As expected, the national populist Sweden Democrats (SD) made another breakthrough in Sunday’s Swedish parliamentary election.
Their advances were less than some expected, but that is due to the fact that mainstream parties have been taking the issues of immigration and crime more seriously.
This mainstream strategy earlier proved a success in Belgium, the Netherlands and Austria.
Still, not less than 41 percent of Swedes voted for a different party in 2018 as compared to four years ago, and the 17 percent support for the Sweden Democrats may cause the end of the so-called “bloc politics”, whereby a centre-right and centre-left bloc of political parties struggle for power.
It’s even possible that new elections would need to be called within three months.
Swedish politics is very non-adversarial. For example, the budgets of the outgoing minority government composed of social democrats and greens were being supported by three centre-right opposition parties.
The centre-right Moderate Party does not want to continue to do so but then it isn’t keen on joining a ‘Grand Coalition’ with the social democrats or seeing its ‘blue bloc’ splinter either. The SD’s growing importance is upsetting a lot.
That this is all due to Sweden’s open door immigration policies, which for a while saw 10,000 asylum-seekers per week entering the country of 10m inhabitants, is well-known.
A record 163,000 asylum seekers came to the country in 2015, the highest per capita of any European country. This followed hundreds of thousands in previous years.
Sweden, however, decided to shut its doors in November 2015, when green deputy prime minister Asa Romson cried at a press conference, as she announced the U-turn, commenting: “We simply cannot do any more.”
Immigrants vote for anti-immigrant party?
Interestingly, even a lot of immigrants would be voting for the Sweden Democrats, which made efforts to attract them, a strategy which paid off, according to government agency Statistics Sweden.
In a way that’s not surprising: immigrants are the ones living in the neighbourhoods plagued by increasingly violent gang crime.
The numbers of murders involving firearms have more than doubled since 2014, to 43, whereas Norway, a country half the size of Sweden, only saw one homicide.
This year alone, 10 murders happened in Rosengard, a district of the city of Malmo, where almost all crime suspects—and victims—are of foreign origin. It should perhaps be no surprise that the SD became the biggest party in the districts around Malmo.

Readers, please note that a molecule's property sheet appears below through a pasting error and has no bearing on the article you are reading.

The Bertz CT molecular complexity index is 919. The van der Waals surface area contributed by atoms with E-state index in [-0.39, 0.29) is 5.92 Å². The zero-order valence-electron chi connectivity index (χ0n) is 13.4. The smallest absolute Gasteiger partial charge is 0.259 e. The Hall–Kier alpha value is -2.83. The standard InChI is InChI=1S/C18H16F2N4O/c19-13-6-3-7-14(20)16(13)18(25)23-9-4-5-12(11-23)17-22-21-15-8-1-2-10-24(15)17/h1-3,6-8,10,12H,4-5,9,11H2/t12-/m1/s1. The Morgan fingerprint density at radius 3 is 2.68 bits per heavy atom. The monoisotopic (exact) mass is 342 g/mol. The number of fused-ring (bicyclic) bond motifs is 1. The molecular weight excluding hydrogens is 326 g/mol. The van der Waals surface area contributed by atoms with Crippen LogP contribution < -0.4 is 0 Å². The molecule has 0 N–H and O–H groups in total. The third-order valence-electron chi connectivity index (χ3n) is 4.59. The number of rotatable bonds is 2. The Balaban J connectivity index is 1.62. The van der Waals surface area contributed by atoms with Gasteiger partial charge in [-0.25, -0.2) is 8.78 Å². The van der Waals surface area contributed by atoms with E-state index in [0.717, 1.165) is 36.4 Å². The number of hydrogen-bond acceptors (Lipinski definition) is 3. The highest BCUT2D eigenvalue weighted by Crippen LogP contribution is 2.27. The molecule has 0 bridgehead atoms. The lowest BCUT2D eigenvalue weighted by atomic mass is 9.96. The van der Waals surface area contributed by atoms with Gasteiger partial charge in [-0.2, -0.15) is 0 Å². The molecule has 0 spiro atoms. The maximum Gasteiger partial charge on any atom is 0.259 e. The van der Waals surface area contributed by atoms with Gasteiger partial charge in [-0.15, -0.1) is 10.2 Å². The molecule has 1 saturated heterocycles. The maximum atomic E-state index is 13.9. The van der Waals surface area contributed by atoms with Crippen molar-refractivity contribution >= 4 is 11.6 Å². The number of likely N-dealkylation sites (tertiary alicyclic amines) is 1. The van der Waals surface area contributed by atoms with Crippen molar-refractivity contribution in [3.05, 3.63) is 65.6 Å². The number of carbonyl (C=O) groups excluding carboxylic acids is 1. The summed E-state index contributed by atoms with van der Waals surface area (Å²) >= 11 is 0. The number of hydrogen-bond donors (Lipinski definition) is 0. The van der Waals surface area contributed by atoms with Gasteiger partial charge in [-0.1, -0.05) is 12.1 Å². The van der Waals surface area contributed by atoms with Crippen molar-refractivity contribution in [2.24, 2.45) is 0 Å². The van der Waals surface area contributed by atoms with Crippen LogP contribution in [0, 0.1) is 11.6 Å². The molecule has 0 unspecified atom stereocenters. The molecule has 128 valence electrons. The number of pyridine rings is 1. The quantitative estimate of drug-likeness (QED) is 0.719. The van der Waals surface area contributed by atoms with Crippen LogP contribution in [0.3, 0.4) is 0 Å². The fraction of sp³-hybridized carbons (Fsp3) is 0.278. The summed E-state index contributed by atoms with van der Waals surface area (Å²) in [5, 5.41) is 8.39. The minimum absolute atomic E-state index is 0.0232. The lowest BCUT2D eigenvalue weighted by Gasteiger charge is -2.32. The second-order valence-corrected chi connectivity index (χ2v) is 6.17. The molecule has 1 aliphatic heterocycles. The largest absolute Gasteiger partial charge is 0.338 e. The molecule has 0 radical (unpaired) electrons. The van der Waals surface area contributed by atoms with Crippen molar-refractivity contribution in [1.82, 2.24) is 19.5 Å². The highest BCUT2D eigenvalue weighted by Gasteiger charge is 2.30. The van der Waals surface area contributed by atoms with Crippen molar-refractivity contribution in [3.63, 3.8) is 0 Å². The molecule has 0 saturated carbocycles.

The Swedish government denies that this is due to the recent immigration wave but voters don’t seem to be convinced.
US president Donald Trump faced a backlash when he claimed in February 2017 that Sweden was struggling with crime and immigration, but ever since several Swedish researchers have been repeating the same line.
Prominent economist Tino Sanandaji explained that “until about three years ago it was a taboo to openly criticise migration and its consequences”, but as “the burden on the social system dramatically increased” that has changed.
Claims that the economy has been doing well recently – so it’s odd to see so much disgruntlement – do not tell the whole story.
When one looks at the economic growth figures per head, the results are much less impressive. Swedish annual GDP per capita growth in 2017 was the second lowest in the EU.
Sweden was the third-richest country on earth in the 1970s, but has since fallen back to 12th place, with poverty having doubled until 17 percent.
After decades of social democratic policies, with ultra-high taxes, a financial crisis at the beginning of the 1990s forced the country to embark on economic liberalisation, really going back to its pre-World War I laissez-faire roots.
A leftwing government even went on to scrap inheritance taxation and gift tax altogether in 2004.
The reforms have been a great success, but the work isn’t finished, as Sweden’s dysfunctional public planning of the housing market proves.
Add mass-immigration to the mix and it’s not so hard to discover the sources of discontent, especially as 23 percent of non-European immigrants are unemployed, making them even harder to integrate and contrasting with a four percent unemployment of native Swedes.
An independent committee within the Swedish finance ministry has estimated that the net cost to public finances from most recently arrived refugees would be $8,000 (€6,800) per person annually over a lifetime.
The ongoing success of the Sweden Democrats is yet another reminder how chaotic migration has a great potential to upset society and political dynamics, possibly even more so than economic developments.
Whoever cares about the right to migrate and open borders should really keep this in mind.
Despite some misgivings now and then, Europeans support uncontrolled migration within Europe, maybe because the flows are all in all limited and because it is easier to integrate Europeans in Europe than non-Europeans.
Uncontrolled migration at a global level however, finds very little support. This is a reality which every European politician should heed.
Pieter Cleppe represents independent think tank Open Europe in Brussels